Report blames board, whistleblowers, media for Wounded Warrior Project scandal

JACKSONVILLE, Fla. – A report on spending scandal exposed by News4Jax and national media outlets in January blames the Wounded Warrior Project's board, former employees who spoke about the charity's spending practices, the media, charity evaluators and even the Department of Defense for WWP's problems.

The former leaders of the organization, CEO Steven Nardizzi and COO Al Giordano, escape most of the blame in a 79-page report by author Doug White, a former director of Columbia University's fundraising management program.

The report, The First Casualty, called damage to the Wounded Warrior Project "self-inflicted" by its board of directors.

"This was not a senior staff problem. This was, and quite possibly still is, a board problem,” White wrote.

White blames the board for not allowing Nardizzi to respond to images of him rappelling down the side of a resort at an employee conference.

While White found Nardizzi acted "brashly" he found the board's firings of senior management made the crisis worse, saying, "The finances were sound and WWP's impact was strong."

Instead White believes the charity was the victim of a  "well-thought-out and deliberately planned attack" by former employees.

White hammered CBS News and New York Times for their reporting calling it "incorrect" and "unnecessarily damaging journalism."

"The board acted inadequately" and "should replace itself," White concluded.

The charity's board released a statement Monday responding to the report:

"The facts are that the Board acted swiftly to conduct an thorough review with an independent law firm and outside accountants and promptly publicized the key findings of that review in a press release on March 10. The Board also quickly implemented multiple critical changes at WWP over the last several months to ensure the organization continues to fulfill its mission of providing critical, life-saving programs and services to our nation’s latest generation of wounded warriors, while exercising greater control over costs. These changes include the appointment of Lieutenant General Mike Linnington as the organization’s new CEO, who has revamped the structure of the organization to ensure it is operating as effectively and efficiently as possible, and the addition of Mr. Ken Fisher and Lieutenant General Richard Tryon to the WWP Board, each of whom bring a lifetime of dedication to veterans’ causes and deep experience managing non-profits."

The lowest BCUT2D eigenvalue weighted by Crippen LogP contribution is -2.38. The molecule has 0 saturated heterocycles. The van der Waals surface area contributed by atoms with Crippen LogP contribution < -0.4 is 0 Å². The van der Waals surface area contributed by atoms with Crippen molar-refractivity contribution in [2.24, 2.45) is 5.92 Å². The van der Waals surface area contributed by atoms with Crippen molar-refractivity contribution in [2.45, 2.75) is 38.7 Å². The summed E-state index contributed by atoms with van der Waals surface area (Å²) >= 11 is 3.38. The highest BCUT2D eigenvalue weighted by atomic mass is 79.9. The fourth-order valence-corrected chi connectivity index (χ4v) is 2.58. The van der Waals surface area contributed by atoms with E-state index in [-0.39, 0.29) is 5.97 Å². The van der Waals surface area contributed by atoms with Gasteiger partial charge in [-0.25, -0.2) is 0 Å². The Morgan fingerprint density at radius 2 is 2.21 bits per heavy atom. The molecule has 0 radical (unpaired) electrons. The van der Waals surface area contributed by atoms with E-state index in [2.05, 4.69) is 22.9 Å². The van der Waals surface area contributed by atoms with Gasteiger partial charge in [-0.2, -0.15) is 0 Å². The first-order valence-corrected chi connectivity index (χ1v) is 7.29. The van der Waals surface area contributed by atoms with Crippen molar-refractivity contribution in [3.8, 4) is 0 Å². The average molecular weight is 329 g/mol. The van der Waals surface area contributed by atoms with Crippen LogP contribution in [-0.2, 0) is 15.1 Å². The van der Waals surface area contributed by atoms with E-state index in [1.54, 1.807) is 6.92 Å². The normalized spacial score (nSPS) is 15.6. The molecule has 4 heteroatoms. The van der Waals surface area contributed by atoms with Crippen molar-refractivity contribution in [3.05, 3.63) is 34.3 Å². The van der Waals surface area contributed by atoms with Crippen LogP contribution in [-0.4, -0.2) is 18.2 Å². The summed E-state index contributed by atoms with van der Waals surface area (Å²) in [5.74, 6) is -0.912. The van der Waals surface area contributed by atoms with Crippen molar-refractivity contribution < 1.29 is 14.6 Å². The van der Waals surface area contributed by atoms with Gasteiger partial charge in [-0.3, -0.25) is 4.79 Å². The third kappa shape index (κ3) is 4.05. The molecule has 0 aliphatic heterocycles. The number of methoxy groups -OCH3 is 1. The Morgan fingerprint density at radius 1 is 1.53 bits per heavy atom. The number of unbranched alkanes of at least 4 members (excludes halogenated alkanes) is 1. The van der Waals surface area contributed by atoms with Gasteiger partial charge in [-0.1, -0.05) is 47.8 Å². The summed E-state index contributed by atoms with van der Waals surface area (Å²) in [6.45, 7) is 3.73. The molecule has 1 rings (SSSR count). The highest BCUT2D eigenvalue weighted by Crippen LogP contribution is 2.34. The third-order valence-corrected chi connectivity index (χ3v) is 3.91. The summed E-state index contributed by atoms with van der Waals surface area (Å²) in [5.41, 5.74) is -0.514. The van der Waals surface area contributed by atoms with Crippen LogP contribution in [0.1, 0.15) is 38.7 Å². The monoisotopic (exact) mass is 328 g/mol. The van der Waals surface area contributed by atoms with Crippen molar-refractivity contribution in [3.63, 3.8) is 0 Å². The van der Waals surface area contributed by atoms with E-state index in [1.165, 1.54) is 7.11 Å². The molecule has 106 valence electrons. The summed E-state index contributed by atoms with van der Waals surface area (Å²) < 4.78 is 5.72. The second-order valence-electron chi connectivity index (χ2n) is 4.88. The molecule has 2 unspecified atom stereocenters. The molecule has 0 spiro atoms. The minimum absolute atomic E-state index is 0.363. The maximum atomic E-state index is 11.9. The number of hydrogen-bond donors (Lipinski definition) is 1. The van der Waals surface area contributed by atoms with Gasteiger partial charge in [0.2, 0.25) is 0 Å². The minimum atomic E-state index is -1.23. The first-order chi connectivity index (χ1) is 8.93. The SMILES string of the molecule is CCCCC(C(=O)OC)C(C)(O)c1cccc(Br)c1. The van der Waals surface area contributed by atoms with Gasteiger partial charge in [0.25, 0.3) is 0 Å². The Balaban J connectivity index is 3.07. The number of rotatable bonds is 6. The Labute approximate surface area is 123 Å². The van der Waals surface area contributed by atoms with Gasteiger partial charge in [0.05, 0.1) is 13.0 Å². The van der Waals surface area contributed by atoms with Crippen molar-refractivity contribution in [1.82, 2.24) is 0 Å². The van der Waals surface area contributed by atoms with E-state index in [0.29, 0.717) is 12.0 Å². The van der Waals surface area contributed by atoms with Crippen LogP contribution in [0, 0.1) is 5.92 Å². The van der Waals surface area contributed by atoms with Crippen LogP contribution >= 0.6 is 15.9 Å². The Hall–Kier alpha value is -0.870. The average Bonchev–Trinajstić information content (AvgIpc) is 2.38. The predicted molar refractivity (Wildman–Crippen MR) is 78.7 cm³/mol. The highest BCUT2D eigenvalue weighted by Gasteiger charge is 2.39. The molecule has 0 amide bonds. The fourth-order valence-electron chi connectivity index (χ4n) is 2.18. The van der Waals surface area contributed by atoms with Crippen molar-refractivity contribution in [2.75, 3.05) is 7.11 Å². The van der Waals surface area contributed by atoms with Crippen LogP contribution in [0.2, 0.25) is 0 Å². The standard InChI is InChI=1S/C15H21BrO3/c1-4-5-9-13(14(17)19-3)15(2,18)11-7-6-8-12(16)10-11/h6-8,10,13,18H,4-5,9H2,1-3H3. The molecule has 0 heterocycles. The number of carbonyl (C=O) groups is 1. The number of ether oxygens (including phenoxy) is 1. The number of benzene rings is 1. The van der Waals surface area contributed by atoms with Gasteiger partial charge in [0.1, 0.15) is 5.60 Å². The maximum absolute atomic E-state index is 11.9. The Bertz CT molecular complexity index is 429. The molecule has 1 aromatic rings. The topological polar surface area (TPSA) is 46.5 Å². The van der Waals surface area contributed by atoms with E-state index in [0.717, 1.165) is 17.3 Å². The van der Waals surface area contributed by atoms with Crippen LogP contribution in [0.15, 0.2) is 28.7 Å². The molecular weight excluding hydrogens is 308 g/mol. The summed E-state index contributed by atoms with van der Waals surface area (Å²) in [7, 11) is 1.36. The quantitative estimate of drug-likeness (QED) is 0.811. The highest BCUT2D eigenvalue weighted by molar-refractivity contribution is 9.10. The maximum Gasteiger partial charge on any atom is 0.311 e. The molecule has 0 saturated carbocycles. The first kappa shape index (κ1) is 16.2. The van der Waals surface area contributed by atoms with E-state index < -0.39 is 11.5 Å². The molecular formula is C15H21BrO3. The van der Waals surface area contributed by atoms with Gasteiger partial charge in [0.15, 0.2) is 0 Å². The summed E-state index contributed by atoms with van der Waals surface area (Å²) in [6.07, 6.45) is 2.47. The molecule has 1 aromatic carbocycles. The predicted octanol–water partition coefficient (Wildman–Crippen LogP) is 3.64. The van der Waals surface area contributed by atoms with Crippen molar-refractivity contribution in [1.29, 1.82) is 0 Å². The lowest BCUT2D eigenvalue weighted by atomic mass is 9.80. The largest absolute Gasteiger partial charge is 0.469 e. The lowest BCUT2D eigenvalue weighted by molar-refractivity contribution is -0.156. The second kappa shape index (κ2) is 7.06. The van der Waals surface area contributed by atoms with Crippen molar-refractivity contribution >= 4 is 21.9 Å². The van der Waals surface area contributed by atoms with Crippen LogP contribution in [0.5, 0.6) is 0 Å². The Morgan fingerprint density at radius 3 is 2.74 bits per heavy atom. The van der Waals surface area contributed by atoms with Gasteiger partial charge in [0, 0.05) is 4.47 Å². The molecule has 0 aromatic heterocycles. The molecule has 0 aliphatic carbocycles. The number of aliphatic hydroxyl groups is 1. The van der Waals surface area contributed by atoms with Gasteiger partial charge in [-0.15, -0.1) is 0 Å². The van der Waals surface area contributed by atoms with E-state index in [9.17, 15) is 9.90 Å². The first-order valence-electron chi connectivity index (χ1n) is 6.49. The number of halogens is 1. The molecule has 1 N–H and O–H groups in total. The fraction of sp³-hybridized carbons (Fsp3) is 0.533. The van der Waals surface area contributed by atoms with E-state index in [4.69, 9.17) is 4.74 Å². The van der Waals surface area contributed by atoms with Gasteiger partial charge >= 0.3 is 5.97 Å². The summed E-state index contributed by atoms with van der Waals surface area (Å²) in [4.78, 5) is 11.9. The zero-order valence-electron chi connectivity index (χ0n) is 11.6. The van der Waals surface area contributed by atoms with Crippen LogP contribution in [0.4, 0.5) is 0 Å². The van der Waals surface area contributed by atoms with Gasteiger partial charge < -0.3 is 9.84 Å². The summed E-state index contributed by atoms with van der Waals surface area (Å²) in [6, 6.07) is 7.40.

The organization's new CEO, Mike Linnington, didn't want to talk about fallout from the scandal when interviewed earlier this month.

"I'm not focused on that. I'm focused on the future," Linnington said. "I wasn't here at that time. I do know that what the negative media events have caused us to do was assess ourselves, see where change is required and then make those changes."

Linnington also said he sees the value in charity oversight groups like Charity Navigator, which White also blamed, saying, "Watchdogs ... do more harm than good."

"We're working hard to get the highest rating we can with all the charity organizations that access us, because I know that's how a lot of folks judge which organization to give to," Linnington said. "That's also a part of why we're restructuring to reduce cost every way we can."

Charity Navigator also commented on White's report.

"I think charities are held to a higher standard and it's important for them to maintain the public's trust," Sandra Miniutti said. "I think many donors were surprised to see how much the charity was spending on advertising and marketing. It really is out of line with how other nonprofits operate and that prompted reasonable questions from the public and the media. I think that's appropriate for the public and reporters to ask these questions and I think great charities are happy to have those conversations."

Charity Navigator recently changed its rating system from a watch list to a low, middle, and high advisory system.  The Wounded Warrior Project's communications staff provided to the I-TEAM email correspondence from Charity Navigator, stating that the low-level advisory will be removed from the organization's profile on October 1.  The Wounded Warrior Project had provided Charity Navigator its most recent financial documents and an outline of its recent reorganization.

WJXT stands by its reporting on this story and was not cited in White's report.

Since the I-TEAM investigation began eight months ago, nearly 100 employees and executives have been replaced, nine regional offices were closed, up to $200 million in donations were lost and new leadership is in place.

The Senate Judiciary Committee, which was also investigating Wounded Warrior Project, told News4Jax it had seen the new report, but there was still lots to consider in what went wrong and reforms necessary going forward. 

About the Author:

Lynnsey Gardner

Lynnsey Gardner is an Edward R. Murrow award-winning investigative reporter and fill-in anchor for The Local Station.